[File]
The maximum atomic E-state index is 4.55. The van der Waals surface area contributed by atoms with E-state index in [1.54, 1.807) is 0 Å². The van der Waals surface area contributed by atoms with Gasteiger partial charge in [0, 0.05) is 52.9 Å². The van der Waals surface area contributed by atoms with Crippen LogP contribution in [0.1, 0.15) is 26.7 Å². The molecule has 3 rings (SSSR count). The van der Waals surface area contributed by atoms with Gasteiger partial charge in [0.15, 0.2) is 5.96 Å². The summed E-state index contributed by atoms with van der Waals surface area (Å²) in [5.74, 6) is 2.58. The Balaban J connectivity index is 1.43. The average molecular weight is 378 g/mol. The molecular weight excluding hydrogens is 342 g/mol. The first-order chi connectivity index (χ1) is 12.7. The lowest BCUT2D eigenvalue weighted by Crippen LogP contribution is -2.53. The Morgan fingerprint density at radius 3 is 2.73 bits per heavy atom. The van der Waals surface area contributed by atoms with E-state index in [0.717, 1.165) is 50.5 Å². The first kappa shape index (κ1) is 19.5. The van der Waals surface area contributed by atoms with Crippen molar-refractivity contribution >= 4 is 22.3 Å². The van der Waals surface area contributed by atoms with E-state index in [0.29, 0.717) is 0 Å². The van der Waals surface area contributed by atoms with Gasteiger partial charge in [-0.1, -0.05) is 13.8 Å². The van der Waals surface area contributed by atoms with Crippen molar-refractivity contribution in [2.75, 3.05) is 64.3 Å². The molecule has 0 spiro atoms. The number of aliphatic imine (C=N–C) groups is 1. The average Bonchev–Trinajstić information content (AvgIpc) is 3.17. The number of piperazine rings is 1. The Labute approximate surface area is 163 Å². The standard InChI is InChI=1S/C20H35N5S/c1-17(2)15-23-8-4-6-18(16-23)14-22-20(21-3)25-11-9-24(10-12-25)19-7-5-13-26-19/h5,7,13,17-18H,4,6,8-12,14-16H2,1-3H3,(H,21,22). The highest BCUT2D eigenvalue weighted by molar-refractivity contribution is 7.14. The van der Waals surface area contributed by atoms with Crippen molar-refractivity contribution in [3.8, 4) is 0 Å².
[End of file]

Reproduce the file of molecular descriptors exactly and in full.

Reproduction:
The maximum atomic E-state index is 4.55. The van der Waals surface area contributed by atoms with E-state index in [1.54, 1.807) is 0 Å². The van der Waals surface area contributed by atoms with Gasteiger partial charge in [0, 0.05) is 52.9 Å². The van der Waals surface area contributed by atoms with Crippen LogP contribution in [0.1, 0.15) is 26.7 Å². The molecule has 3 rings (SSSR count). The van der Waals surface area contributed by atoms with Gasteiger partial charge in [0.15, 0.2) is 5.96 Å². The summed E-state index contributed by atoms with van der Waals surface area (Å²) in [5.74, 6) is 2.58. The Balaban J connectivity index is 1.43. The average molecular weight is 378 g/mol. The molecular weight excluding hydrogens is 342 g/mol. The first-order chi connectivity index (χ1) is 12.7. The lowest BCUT2D eigenvalue weighted by Crippen LogP contribution is -2.53. The Morgan fingerprint density at radius 3 is 2.73 bits per heavy atom. The van der Waals surface area contributed by atoms with E-state index in [0.717, 1.165) is 50.5 Å². The first kappa shape index (κ1) is 19.5. The van der Waals surface area contributed by atoms with Crippen molar-refractivity contribution >= 4 is 22.3 Å². The van der Waals surface area contributed by atoms with E-state index in [0.29, 0.717) is 0 Å². The van der Waals surface area contributed by atoms with Gasteiger partial charge in [-0.1, -0.05) is 13.8 Å². The van der Waals surface area contributed by atoms with Crippen molar-refractivity contribution in [2.75, 3.05) is 64.3 Å². The molecule has 0 spiro atoms. The number of aliphatic imine (C=N–C) groups is 1. The average Bonchev–Trinajstić information content (AvgIpc) is 3.17. The number of piperazine rings is 1. The Labute approximate surface area is 163 Å². The standard InChI is InChI=1S/C20H35N5S/c1-17(2)15-23-8-4-6-18(16-23)14-22-20(21-3)25-11-9-24(10-12-25)19-7-5-13-26-19/h5,7,13,17-18H,4,6,8-12,14-16H2,1-3H3,(H,21,22). The highest BCUT2D eigenvalue weighted by molar-refractivity contribution is 7.14. The van der Waals surface area contributed by atoms with Crippen molar-refractivity contribution in [3.8, 4) is 0 Å².